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MatPlus.Net Forum Fairies Discussion around P.Petkov's fairy problem at
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(1) Posted by Julia Vysotska [Thursday, May 24, 2012 08:59]

Discussion around P.Petkov's fairy problem at

For those who is interested in discussions around fairy problems - see Original problems section at Famous composers like Petko A.Petkov, Juraj Lörinc and others are participating. The direct link is:
The last discussion is even more, than that. P.Petkov's comments can be considered as a mini-lectures about the technical and aesthetical principles in composition - see the comments below the original problems at
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(2) Posted by Kevin Begley [Friday, May 25, 2012 00:37]; edited by Kevin Begley [12-05-25]

This is a very interesting discussion, indeed; but, to profit from it, we first need to dispel some overreaching claims...

Petko goes too far when he claims that Juraj's goal, with his "obviously experimental position" (read: Juraj's scheme), was to "prove" that "in every case a problem without [Nightriders] is better [than] a problem [which does employ] Nightriders..."

Such an absolute straw-man fallacy is so easily toppled, that Petko's further analysis tends towards the preposterous.

The attentive reader will notice that Juraj already states, quite clearly, that his scheme is "mainly trying to show" that "the use of Nightriders is not necessary."

The key word here is: trying (Juraj concedes that his quickly realized scheme is not fully equivalent).
The wrong word here is: is (what Juraj calls a "proof of concept," is really only a confirmation of good intuition, which suggests that Nightriders might not be necessary).

This scheme may not (yet) fully prove that, in this specific case, Nightriders are unnecessary; but, let's not burden Juraj with a need to provide a mathematical proof that "fairy economy" represents, in all cases, a superior form.

I'd also like to hear an elaboration from Petko, regarding his further claim:

"Therefore it is wrong to say abstractly – as general conclusion, that at the identical contents, a problem which has 2 kind of fairy pieces (for example Grasshoppers and Locusts) is better than a problem which has 3 kinds of pieces (for example – Grasshoppers, Locusts and Nightrieders)."

I suspect many would disagree with the sentiment of this claim, as it is (rather loosely) stated.
It seemingly neglects entirely that "economy of fairy elements" is a very important goal.

We should all be aware that the principle of "fairy economy" dictates only a preference to avoid fairy elements, when they are both thematically unnecessary, and not adequately demonstrated.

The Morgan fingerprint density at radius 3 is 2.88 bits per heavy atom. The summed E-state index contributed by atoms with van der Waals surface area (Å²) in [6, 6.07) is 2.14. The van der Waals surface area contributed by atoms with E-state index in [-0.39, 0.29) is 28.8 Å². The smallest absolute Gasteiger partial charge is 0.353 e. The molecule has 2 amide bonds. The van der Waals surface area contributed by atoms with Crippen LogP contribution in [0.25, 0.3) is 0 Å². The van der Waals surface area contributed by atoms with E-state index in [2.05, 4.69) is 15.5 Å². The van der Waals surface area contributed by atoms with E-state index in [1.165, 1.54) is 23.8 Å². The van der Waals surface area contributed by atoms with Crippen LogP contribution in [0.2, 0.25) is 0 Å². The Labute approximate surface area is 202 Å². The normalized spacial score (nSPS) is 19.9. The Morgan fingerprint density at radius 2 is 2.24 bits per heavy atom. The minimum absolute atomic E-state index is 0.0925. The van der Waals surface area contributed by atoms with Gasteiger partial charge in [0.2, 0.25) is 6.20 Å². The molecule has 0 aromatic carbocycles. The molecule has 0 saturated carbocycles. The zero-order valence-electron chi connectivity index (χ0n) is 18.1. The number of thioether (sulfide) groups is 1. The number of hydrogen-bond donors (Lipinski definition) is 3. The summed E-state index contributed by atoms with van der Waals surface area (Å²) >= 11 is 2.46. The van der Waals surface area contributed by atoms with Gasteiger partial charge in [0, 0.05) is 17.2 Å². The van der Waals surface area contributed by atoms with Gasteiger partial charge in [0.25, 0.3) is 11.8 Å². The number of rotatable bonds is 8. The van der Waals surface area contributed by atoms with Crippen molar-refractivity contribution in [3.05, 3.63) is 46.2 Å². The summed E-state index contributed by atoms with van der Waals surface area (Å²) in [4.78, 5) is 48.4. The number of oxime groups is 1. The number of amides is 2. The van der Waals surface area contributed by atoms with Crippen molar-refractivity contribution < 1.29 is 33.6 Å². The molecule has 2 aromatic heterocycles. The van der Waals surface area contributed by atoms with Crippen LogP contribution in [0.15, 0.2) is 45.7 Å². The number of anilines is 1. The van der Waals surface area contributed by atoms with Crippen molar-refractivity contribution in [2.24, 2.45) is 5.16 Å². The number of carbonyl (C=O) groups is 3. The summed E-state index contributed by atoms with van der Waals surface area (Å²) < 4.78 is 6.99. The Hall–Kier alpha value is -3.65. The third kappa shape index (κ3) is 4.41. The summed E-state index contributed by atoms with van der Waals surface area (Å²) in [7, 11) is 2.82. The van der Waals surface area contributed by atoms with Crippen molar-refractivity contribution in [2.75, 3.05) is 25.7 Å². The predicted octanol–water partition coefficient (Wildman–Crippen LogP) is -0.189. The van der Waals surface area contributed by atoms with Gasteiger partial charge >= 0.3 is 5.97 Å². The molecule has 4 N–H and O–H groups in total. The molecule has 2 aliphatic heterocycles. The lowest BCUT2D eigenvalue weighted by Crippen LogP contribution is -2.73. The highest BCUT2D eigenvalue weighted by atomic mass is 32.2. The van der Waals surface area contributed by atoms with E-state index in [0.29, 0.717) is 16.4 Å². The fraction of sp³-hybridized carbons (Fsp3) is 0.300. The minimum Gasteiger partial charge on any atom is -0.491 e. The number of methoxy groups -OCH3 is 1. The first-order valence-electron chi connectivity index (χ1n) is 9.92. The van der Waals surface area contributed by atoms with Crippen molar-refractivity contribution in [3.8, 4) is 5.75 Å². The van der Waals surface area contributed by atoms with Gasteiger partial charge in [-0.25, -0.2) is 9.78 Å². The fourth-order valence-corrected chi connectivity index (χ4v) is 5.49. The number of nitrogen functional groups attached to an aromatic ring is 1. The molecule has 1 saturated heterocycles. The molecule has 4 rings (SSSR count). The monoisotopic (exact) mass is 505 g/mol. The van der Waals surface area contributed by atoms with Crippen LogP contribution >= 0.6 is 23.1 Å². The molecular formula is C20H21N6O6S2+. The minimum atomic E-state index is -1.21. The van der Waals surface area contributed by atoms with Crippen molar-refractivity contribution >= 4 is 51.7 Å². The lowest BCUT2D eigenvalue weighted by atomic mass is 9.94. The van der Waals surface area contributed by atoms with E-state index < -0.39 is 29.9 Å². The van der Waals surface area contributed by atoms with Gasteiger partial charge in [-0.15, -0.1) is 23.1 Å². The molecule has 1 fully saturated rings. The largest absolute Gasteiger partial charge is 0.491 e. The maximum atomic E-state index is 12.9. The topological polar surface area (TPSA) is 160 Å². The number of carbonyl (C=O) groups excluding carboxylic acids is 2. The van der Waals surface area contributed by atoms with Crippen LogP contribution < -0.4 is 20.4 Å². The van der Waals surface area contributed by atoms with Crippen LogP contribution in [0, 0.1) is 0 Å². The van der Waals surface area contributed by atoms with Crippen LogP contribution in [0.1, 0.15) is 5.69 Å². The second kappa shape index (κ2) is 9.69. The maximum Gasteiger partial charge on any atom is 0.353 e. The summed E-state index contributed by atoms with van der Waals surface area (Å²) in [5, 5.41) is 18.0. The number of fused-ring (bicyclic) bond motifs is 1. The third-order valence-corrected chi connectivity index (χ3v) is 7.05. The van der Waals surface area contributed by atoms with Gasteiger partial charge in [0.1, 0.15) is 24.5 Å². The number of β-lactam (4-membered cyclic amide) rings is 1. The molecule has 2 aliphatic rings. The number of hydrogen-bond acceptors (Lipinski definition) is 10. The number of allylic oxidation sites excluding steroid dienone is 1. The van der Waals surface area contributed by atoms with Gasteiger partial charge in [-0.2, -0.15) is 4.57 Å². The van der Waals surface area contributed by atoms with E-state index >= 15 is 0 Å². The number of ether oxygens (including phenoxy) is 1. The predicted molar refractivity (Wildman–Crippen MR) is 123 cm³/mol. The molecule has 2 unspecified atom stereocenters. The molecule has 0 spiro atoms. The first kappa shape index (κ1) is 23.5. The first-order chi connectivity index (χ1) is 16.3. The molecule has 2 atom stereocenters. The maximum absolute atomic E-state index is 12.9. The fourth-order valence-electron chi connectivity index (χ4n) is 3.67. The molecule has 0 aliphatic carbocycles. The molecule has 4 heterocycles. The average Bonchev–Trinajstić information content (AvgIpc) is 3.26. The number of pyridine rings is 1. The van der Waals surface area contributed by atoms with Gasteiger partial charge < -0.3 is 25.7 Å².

James S. Hall
South African Chess Magazine, 1938
(= 3+1 )


1.Kg2 Sgh3 2.Kf1 Se3#

If we replace the Knights with Nightriders, we would obtain a completely identical solution (and no other).
I can't fathom that Petko would ever intentionally imply that this would be considered a valid use of Nightriders.
Which is why, I believe, he needs to elaborate on -- more likely: qualify -- his claim.

The burning question: do the Nightriders constitute a fairy excess, in Petko's problem?

Unless (until?) it can be shown that a fully equivalent solution is possible, Petko may have an adequate justification for this additional fairy element.
On the other hand, without a careful investigation, no judge could easily discount Juraj's intuition: the Nightriders might well prove to be an excess.

I suspect Juraj was only suggesting that Petko might want to reconsider whether his expression is optimal.
If I were him, I'd take this as good, friendly advice.

Incidentally, I should mention that the notion of "fairy economy" is a very complicated issue, which is not yet fully developed.
The underlying theme of this convention *seems* to be a preference towards greater orthodoxy.
But, there are times when that may deviate completely from what we might consider a true economy.

For example: if memory serves, Peter Gvozdjak showed some ortho-impossible cyclone theme on a 17x17 board.
Let's label that diagram A.
But, strictly hypothetically, suppose he had managed a diagram B, with an identical solution on a 16x17 board.
Finally, suppose he had managed a diagram C, with an identical solution on a 15x15 board, with some holes.
[note: I haven't actually found that squares can be saved in such a fashion -- but, just suppose it were true.]

Which, of these three versions, should we consider the more economical?
Whereas C may exhibit the best economy of squares, one may argue that the board is non-rectangular (perhaps even non-contiguous).
Furthermore, if you consider a hole to be a fairy unit (this is how it is often implemented), then it becomes clear that the addition of holes represents an infraction on the economy of fairy units employed.